UN World Food Programme

WFP’s Cash-For-Training Opens New Doors To Jordan’s Youth

Nayef, 24, at WFP's vocational training centre in Irbid. He is participating in a cash-for-training programme. Copyright: WFP/Faten Al-Hindi

WFP launched a cash-for-training programme in Jordan that is breathing hope into the lives of young men like Nayef, 24, who has recently joined the vocational training centre in Irbid in northern Jordan. From a daily wager who could not guarantee his next job, Nayef is now looking forward to joining the skilled-workers’ world.

Irbid, JORDAN - Working as a construction worker carrying cement and stones for 5 Jordanian Dinars (US$ 7) per day was not exactly how Nayef wanted to spend the rest of his life. The high-school graduate wanted to get more out of his life and help his struggling family of four siblings and his parents.

The 24-year-old youth lives in his family’s house that totally depends on his father’s monthly pension that barely covers their basic food needs. The 350 Jordanian Dinar (US$ 494) pension and Nayef’s occasional income as a daily wager go only a little way for this family of seven.

“Our daily meal is mainly rice and salad and sometimes falafel (chickpea balls). We eat meat only once a week on Fridays and can only afford fruits three times a month,” says Nayef. “We do not want to pressure our dad and continue relying on him.”

The oldest son in the family says he was looking for any glimpse of hope to help support his family.

“I was on the bus on my way looking for a job when I heard people talking about some NGO offering technical training opportunities,” he says. “I didn’t let this go and decided to pursue the issue and see if I can be part of this training.”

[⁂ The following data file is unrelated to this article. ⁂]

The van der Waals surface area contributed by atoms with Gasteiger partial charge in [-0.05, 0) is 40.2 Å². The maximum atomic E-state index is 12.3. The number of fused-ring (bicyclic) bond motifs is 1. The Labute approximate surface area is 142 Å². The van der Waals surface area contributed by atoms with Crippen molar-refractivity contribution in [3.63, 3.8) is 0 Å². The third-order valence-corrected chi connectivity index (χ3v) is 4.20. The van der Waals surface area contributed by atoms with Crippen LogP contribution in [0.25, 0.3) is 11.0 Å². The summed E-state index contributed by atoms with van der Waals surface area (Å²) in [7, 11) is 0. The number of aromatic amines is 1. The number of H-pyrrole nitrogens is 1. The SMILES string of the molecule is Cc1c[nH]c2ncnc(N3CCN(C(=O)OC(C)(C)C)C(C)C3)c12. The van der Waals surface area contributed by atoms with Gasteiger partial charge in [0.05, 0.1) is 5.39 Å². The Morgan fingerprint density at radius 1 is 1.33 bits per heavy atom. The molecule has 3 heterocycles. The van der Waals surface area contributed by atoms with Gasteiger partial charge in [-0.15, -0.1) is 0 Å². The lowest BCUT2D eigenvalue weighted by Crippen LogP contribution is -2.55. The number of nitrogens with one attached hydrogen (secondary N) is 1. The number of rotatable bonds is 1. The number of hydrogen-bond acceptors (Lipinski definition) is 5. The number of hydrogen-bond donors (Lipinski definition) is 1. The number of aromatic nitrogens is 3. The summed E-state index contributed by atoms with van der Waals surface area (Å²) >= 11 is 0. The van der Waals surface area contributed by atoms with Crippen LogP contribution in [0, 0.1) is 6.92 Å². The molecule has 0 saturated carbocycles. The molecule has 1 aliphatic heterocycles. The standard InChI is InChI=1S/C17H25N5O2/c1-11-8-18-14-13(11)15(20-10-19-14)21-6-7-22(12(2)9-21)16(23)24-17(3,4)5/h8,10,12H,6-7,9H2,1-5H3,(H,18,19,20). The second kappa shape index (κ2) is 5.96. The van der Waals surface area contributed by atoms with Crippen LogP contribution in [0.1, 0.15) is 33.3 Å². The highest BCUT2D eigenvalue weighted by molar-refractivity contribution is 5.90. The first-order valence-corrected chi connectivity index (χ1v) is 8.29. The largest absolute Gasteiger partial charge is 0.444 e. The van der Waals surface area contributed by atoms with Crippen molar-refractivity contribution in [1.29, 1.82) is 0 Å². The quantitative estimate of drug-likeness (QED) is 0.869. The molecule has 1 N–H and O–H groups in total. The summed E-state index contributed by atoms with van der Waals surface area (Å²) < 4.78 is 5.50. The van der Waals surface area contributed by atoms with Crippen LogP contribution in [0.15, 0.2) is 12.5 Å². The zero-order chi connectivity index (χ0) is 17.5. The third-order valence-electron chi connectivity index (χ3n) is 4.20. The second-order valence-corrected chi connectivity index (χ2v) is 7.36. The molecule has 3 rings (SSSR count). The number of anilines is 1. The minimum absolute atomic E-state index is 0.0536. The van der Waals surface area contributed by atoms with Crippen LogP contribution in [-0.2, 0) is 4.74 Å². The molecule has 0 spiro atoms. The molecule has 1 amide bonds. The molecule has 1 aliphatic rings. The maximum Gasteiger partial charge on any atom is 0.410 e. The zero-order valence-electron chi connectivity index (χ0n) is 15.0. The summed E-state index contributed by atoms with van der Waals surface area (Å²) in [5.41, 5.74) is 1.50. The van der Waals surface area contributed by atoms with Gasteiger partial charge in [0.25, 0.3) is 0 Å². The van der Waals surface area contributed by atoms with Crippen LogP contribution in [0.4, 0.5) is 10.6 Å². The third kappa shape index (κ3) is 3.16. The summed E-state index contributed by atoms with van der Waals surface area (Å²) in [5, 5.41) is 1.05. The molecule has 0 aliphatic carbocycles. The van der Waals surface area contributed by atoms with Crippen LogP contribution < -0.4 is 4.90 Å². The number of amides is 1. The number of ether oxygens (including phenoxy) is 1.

Nayef is now among the first group of 439 young Jordanian trainees participating in WFP’s cash-for-training programme that targets vulnerable Jordanians affected by the economic crisis and strains the Syrian crisis has further put on Jordan’s struggling economy. WFP launched this training thanks to a donation from US Government's Office of Food for Peace (FFP) in addition to contributions from Tomorrow/Bokra initiative and private sector companies in Jordan.

Nayef has high hopes in this training and is so excited to be receiving cold chain repair training; a skill that will open for him a new door in the labour market. On top of that, the hopeful young man will receive cash from WFP every month in return for the time he spends training.

WFP in collaboration with National alliance against hunger is supporting the selected registered Jordanian youth and is supporting the government in decreasing the percentage of unemployment in the country.